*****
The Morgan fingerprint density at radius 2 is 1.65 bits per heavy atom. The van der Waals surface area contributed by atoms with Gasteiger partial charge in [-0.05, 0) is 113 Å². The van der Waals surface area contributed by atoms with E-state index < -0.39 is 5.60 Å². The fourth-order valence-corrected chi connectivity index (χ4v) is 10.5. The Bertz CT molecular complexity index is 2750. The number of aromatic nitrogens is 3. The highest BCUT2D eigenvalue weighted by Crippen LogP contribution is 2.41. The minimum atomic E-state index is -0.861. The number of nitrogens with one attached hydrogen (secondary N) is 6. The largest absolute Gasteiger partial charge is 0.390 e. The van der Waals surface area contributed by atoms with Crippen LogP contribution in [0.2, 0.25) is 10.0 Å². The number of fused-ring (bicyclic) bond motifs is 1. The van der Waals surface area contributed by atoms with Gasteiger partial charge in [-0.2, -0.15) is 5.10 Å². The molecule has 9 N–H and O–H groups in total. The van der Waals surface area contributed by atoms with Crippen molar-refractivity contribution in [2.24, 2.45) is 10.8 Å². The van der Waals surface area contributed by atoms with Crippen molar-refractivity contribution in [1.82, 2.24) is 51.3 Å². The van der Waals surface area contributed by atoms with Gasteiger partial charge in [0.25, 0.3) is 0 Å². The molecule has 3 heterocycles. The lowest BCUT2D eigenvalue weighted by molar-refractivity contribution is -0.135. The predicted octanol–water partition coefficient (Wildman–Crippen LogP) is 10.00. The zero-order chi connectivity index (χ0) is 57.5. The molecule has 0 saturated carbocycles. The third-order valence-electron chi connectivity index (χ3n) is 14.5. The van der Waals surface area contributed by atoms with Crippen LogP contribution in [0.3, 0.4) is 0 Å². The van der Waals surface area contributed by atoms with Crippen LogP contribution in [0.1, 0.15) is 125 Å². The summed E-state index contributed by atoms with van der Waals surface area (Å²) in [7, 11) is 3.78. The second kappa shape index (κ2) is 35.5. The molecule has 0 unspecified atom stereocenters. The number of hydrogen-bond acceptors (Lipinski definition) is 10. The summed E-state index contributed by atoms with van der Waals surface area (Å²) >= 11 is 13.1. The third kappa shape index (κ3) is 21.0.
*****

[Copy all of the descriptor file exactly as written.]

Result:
The Morgan fingerprint density at radius 2 is 1.65 bits per heavy atom. The van der Waals surface area contributed by atoms with Gasteiger partial charge in [-0.05, 0) is 113 Å². The van der Waals surface area contributed by atoms with E-state index < -0.39 is 5.60 Å². The fourth-order valence-corrected chi connectivity index (χ4v) is 10.5. The Bertz CT molecular complexity index is 2750. The number of aromatic nitrogens is 3. The highest BCUT2D eigenvalue weighted by Crippen LogP contribution is 2.41. The minimum atomic E-state index is -0.861. The number of nitrogens with one attached hydrogen (secondary N) is 6. The largest absolute Gasteiger partial charge is 0.390 e. The van der Waals surface area contributed by atoms with Crippen LogP contribution in [0.2, 0.25) is 10.0 Å². The number of fused-ring (bicyclic) bond motifs is 1. The van der Waals surface area contributed by atoms with Gasteiger partial charge in [-0.2, -0.15) is 5.10 Å². The molecule has 9 N–H and O–H groups in total. The van der Waals surface area contributed by atoms with Crippen molar-refractivity contribution in [2.24, 2.45) is 10.8 Å². The van der Waals surface area contributed by atoms with Crippen molar-refractivity contribution in [1.82, 2.24) is 51.3 Å². The van der Waals surface area contributed by atoms with Gasteiger partial charge in [0.25, 0.3) is 0 Å². The molecule has 3 heterocycles. The lowest BCUT2D eigenvalue weighted by molar-refractivity contribution is -0.135. The predicted octanol–water partition coefficient (Wildman–Crippen LogP) is 10.00. The zero-order chi connectivity index (χ0) is 57.5. The molecule has 0 saturated carbocycles. The third-order valence-electron chi connectivity index (χ3n) is 14.5. The van der Waals surface area contributed by atoms with Crippen LogP contribution in [0.3, 0.4) is 0 Å². The van der Waals surface area contributed by atoms with Crippen LogP contribution in [0.1, 0.15) is 125 Å². The summed E-state index contributed by atoms with van der Waals surface area (Å²) in [7, 11) is 3.78. The second kappa shape index (κ2) is 35.5. The molecule has 0 unspecified atom stereocenters. The number of hydrogen-bond acceptors (Lipinski definition) is 10. The summed E-state index contributed by atoms with van der Waals surface area (Å²) >= 11 is 13.1. The third kappa shape index (κ3) is 21.0.